Tuesday, January 31, 2012

learning from good visuals

I find I spend a lot of time here discussing less than stellar information visualizations and how they can be improved. But there is also much to be learned about data viz best practices by examining good visuals and understanding why they are effective. I paused on one such graphic last week (see original article):

Here's a quick rundown of what I like about the above visual:
  • Everything is labeled (titles, axes, important values, data source), so there's no question about what you're looking at. The overall title explains what the visuals are intended to convince you of (so there's no guessing!). The points they want to highlight (2011) are shown clearly and draw attention through use of color-heavy call out boxes. 
  • The use of color is intentional (not what a graphing application randomly chose); note how red means the same thing in both graphs: total. This consistency is important for easy comprehension.
  • There isn't any extraneous stuff to dilute the audience's attention. Everything that's there is adding informative value.
  • The visual hierarchy of information is clear. The data draws your attention through color; titles are bold so you can't help but know what you're looking at. Axis labels are less emphasized (but still clearly legible) with non-bold font. Sources and gridlines are there to help interpret the data, but are pushed to the background through size and weight so they don't compete visually with the data.
  • Perhaps most importantly, the visual fits well with the article it accompanies. The graphs reinforce the main takeaways from the article and vice versa.
WSJ in general tends to have effective data representations, so if you're looking for more good examples, this is a great source. I still encourage you to maintain a critical eye when looking at any data visualization: observe what works well and what doesn't and try to emulate the effective parts in your own visuals.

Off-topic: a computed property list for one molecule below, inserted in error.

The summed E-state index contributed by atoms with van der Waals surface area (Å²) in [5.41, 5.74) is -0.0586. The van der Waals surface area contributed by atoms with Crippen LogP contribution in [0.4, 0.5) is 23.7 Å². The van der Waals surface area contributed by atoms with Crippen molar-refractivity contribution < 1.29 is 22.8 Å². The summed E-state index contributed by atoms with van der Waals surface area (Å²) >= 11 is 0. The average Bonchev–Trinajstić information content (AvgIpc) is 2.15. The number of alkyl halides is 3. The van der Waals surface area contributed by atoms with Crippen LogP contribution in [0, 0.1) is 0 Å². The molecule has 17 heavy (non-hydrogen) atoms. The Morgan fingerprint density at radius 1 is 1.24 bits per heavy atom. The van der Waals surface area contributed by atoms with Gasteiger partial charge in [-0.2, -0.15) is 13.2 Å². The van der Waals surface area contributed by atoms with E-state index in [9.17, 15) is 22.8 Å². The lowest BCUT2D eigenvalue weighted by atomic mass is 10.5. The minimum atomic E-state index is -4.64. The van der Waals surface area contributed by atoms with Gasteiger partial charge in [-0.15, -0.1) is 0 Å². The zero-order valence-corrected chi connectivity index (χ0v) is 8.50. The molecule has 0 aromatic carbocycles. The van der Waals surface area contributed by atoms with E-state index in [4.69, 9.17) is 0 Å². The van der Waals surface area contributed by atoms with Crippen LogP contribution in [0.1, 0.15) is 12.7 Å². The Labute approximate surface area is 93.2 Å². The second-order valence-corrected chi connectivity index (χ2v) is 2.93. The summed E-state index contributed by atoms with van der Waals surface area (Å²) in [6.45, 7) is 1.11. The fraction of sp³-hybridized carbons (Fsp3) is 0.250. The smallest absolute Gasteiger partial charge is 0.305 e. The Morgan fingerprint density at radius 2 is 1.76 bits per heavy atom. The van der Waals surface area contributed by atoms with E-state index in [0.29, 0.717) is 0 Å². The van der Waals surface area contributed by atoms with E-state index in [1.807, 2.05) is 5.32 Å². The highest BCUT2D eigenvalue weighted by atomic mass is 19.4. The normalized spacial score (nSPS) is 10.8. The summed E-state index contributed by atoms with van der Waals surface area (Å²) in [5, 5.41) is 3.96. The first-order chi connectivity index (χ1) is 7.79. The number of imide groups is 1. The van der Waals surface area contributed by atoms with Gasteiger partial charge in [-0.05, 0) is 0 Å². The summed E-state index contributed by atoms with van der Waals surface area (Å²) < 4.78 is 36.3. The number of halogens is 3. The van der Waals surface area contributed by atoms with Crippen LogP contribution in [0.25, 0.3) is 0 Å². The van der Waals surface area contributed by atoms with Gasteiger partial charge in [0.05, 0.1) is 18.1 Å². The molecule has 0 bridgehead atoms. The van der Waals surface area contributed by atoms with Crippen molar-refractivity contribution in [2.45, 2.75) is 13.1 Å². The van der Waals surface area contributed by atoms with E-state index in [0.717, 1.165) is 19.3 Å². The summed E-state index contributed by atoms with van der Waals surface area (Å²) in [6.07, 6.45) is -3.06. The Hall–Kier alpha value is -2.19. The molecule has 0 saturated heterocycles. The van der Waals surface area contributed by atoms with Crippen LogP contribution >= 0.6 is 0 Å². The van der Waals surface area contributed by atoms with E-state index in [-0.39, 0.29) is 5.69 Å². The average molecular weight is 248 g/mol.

Do you have any favorite sources for good data viz?

Saturday, January 28, 2012

tables that make sense

While catching up on some online reading this morning, I came across an article in the Washington Post titled "College Majors and Their Income Potential". I was curious how my brother, a recent grad with degrees in Italian and Political Science, would stack up. Here is the table that was included with the article:

I started to read the table. It looks nice: visually clean, no unnecessary clutter. When I first dove into the detail, I thought it might be ordered by increasing Unemployment Rate: 7.0...7.7...8.2...5.4? Nope. Ok, perhaps it's ordered by increasing Earnings: $32K...$32K...$46K...$33K? Nope. Alphabetical by Major? Nope. Doesn't even seem to be bucketed into degree types, given that Computer and mathematics are up at the top, while Engineering is at the bottom.

The table is not ordered by anything meaningful, as far as I can see. I find this frustrating. Sure, I can use it to find what I'm looking for (I'm guessing the Humanities and liberal arts segment is what my brother's degrees would fall into...highish unemployment rate and lowish salary would help explain why he's happily crafting his art as a bartender at the moment). But if I want to get much more out of it than that, or really understand how a single degree stacks up to the rest, it's difficult. In other words, the table is overly taxing to read: I have to search through to find the lowest and highest values, and it's really hard to figure out the what the ordinal set (which degree ranks 1st, 2nd, 3rd by the column of interest) would look like.